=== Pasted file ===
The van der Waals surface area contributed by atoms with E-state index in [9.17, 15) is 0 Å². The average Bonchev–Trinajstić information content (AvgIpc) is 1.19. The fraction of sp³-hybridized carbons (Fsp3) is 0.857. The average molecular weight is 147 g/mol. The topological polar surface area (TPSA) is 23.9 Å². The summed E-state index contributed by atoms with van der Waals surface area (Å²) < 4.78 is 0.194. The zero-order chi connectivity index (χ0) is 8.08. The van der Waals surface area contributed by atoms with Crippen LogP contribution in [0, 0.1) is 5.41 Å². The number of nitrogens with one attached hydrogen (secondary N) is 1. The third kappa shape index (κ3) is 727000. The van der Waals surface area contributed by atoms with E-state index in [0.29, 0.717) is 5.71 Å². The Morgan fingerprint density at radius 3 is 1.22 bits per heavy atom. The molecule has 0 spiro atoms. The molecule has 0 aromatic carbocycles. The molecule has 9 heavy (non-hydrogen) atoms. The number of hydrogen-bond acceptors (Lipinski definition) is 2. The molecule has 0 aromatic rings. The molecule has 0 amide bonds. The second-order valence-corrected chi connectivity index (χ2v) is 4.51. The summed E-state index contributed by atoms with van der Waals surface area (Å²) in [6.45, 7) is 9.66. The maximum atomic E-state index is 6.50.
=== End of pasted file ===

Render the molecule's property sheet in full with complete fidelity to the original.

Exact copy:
The van der Waals surface area contributed by atoms with E-state index in [9.17, 15) is 0 Å². The average Bonchev–Trinajstić information content (AvgIpc) is 1.19. The fraction of sp³-hybridized carbons (Fsp3) is 0.857. The average molecular weight is 147 g/mol. The topological polar surface area (TPSA) is 23.9 Å². The summed E-state index contributed by atoms with van der Waals surface area (Å²) < 4.78 is 0.194. The zero-order chi connectivity index (χ0) is 8.08. The van der Waals surface area contributed by atoms with Crippen LogP contribution in [0, 0.1) is 5.41 Å². The number of nitrogens with one attached hydrogen (secondary N) is 1. The third kappa shape index (κ3) is 727000. The van der Waals surface area contributed by atoms with E-state index in [0.29, 0.717) is 5.71 Å². The Morgan fingerprint density at radius 3 is 1.22 bits per heavy atom. The molecule has 0 spiro atoms. The molecule has 0 aromatic carbocycles. The molecule has 9 heavy (non-hydrogen) atoms. The number of hydrogen-bond acceptors (Lipinski definition) is 2. The molecule has 0 aromatic rings. The molecule has 0 amide bonds. The second-order valence-corrected chi connectivity index (χ2v) is 4.51. The summed E-state index contributed by atoms with van der Waals surface area (Å²) in [6.45, 7) is 9.66. The maximum atomic E-state index is 6.50.